Pretty much ANY one of your four fingers can be used to play this chord. — It all depends on the context the chord is functioning within the song or progression. Let the chord's context determine the most efficient fingering to use.

Fingering Notation

Fingering of a chord using text only, without using a chord grid is typically done using the finger numbers from left to right, string four to string one. Here is the text notation for January 1st C chord.

A Typical text representation of a chord fingering without a chord grid.

Note: A Zero (0) fingering notation represents an open string that doesn't require using a finger.

Fingering Chords

Additional alternate fingerings might be possible for selected chords. If there isn't an overwhelming musical reason for one fingering over another, let efficiency be the determining factor. Something as simple as longer fingers can reach the lower string four and three goes a long way to being efficient when switching chords.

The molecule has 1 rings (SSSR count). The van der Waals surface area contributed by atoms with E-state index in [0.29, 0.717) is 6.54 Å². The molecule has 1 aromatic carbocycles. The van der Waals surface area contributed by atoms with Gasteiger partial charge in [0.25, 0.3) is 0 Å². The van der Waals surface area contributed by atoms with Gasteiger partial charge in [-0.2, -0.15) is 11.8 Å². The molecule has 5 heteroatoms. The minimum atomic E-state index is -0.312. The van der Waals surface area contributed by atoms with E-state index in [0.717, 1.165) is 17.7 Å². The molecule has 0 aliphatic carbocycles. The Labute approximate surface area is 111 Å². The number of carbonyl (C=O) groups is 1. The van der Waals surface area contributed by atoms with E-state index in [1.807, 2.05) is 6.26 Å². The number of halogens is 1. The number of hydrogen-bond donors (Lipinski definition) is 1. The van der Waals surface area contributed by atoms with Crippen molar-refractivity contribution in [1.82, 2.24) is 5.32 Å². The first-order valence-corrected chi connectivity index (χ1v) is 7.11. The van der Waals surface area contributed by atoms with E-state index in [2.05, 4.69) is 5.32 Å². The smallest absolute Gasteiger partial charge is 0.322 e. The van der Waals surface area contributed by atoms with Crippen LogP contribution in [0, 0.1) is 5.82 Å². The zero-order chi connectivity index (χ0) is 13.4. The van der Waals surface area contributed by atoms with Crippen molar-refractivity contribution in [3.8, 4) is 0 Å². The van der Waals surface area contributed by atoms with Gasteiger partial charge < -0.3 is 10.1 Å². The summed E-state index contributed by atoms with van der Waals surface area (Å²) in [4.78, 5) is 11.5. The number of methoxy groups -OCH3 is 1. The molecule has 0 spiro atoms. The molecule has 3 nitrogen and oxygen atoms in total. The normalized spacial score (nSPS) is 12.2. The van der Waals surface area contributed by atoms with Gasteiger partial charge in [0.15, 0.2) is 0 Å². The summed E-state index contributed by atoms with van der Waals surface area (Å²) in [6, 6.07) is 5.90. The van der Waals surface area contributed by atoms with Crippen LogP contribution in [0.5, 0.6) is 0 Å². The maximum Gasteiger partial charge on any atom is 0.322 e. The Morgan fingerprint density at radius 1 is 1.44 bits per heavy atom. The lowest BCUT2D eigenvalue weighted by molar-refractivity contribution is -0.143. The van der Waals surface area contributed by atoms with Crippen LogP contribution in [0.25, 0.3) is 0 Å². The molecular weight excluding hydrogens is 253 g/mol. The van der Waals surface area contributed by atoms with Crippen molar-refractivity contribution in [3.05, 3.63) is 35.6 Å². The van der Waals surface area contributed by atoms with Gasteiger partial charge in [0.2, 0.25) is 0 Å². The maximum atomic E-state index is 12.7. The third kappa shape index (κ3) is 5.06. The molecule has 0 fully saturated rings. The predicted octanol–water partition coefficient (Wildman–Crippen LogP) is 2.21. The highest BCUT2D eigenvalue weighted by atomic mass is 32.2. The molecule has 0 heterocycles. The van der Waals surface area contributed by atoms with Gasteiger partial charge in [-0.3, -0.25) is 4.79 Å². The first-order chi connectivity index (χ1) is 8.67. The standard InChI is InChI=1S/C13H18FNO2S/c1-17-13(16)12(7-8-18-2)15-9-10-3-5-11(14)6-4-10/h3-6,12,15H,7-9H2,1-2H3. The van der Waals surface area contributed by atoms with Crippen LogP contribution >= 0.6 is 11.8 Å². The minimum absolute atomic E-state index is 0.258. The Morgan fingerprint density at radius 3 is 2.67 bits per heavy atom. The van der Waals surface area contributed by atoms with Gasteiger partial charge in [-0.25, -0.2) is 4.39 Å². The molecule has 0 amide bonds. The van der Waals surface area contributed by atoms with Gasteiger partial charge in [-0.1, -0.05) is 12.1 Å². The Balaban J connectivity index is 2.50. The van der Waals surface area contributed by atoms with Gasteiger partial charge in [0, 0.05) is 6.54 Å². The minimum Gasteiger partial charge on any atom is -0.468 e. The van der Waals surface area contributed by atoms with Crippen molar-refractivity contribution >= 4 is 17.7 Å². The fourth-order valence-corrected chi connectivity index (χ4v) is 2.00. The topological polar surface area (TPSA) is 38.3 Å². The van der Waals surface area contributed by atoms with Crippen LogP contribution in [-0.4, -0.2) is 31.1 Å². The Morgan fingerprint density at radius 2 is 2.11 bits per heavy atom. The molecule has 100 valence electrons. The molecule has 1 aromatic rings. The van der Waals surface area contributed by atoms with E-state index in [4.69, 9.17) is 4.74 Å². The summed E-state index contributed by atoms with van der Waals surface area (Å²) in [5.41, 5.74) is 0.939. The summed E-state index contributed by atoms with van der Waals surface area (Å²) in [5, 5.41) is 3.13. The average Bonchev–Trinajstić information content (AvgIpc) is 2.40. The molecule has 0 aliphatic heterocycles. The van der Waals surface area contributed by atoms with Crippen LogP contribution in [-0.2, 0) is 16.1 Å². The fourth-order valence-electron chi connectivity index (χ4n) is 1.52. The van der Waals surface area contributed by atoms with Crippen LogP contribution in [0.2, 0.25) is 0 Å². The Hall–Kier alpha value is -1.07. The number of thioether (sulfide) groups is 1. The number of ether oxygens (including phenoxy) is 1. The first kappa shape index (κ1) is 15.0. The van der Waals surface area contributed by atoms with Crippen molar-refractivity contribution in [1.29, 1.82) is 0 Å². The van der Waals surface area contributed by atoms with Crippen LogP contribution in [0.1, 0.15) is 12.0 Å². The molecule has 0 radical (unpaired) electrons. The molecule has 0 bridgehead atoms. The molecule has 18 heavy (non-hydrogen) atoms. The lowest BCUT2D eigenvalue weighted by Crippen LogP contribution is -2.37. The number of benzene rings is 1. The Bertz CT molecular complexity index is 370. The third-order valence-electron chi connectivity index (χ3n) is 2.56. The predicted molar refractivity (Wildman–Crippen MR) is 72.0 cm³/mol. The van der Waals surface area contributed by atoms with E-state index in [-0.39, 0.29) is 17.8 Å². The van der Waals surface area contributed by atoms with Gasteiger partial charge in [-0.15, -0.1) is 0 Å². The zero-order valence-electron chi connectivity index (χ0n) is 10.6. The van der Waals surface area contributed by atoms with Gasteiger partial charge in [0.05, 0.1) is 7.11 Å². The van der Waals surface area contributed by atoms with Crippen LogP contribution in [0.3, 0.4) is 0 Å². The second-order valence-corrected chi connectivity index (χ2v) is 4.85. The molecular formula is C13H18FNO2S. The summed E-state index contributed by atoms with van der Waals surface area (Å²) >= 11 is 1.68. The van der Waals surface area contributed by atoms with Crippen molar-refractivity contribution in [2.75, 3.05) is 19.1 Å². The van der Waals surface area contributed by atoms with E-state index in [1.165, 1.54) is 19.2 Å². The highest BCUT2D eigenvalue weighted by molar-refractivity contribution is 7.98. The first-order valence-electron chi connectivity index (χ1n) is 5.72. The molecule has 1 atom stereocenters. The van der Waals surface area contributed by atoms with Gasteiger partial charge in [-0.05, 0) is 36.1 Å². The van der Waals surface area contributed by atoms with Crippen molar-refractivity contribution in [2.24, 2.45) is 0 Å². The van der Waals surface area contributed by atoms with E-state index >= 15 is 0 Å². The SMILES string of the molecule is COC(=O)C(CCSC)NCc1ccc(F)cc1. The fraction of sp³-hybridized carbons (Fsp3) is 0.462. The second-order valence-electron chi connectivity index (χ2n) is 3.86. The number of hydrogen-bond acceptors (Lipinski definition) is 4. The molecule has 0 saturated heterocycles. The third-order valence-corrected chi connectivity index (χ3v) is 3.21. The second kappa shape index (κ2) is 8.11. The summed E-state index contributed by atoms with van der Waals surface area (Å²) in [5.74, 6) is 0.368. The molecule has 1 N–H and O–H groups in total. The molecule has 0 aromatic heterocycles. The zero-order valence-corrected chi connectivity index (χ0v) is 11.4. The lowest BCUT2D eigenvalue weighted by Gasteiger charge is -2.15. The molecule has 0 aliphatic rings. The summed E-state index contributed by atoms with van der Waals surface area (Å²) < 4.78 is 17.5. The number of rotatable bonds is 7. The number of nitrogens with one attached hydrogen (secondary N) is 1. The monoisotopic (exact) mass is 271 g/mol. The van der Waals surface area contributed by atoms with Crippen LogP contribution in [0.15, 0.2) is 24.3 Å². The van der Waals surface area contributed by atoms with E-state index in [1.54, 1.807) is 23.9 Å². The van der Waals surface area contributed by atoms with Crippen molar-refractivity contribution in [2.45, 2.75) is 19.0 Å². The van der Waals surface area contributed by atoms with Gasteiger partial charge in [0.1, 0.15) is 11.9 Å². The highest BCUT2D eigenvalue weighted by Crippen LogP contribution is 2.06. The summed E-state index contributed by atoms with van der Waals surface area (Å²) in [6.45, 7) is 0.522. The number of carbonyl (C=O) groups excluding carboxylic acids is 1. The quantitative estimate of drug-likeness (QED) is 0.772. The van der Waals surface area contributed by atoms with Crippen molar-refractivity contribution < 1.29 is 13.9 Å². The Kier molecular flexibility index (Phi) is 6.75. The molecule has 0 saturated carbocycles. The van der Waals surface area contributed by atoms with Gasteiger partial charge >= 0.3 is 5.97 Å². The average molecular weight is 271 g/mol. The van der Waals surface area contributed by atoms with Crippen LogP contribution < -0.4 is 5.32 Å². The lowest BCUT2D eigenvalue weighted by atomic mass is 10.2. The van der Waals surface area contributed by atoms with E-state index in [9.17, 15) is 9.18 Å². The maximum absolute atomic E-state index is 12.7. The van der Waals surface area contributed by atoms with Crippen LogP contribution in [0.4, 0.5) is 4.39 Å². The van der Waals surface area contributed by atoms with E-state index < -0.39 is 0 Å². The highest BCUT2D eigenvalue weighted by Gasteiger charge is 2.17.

Factors such as playing notes right behind the fret takes less effort than in the middle of the fret. Less effort leads to overall efficiency in play, lower maintenance for maintaining your technique and efficiency leads to speed. This can help in determining what finger to use. Finger three can overlap finger four and finger two can overlap finger three a little allowing them to get closer to the fret.

Remember – the thumb's primary role is to support the fingers – not play notes. Think of the thumb as a Stagehand. He is unseen, doesn't get any lines BUT is a critical member of the team.

Chord Construction, Notes and Intervals

ALL chords can be be constructed based on the their intervals relative to the major scale of the root or letter name of the chord. The individual names of the notes of the chord can also be determined from the same scale.

The chord tones for C7 are: C E G Bb

C7 is the 1 3 5 b7 of the C Major Scale based on the root (C) of the chord.

7th (pronounced Seventh)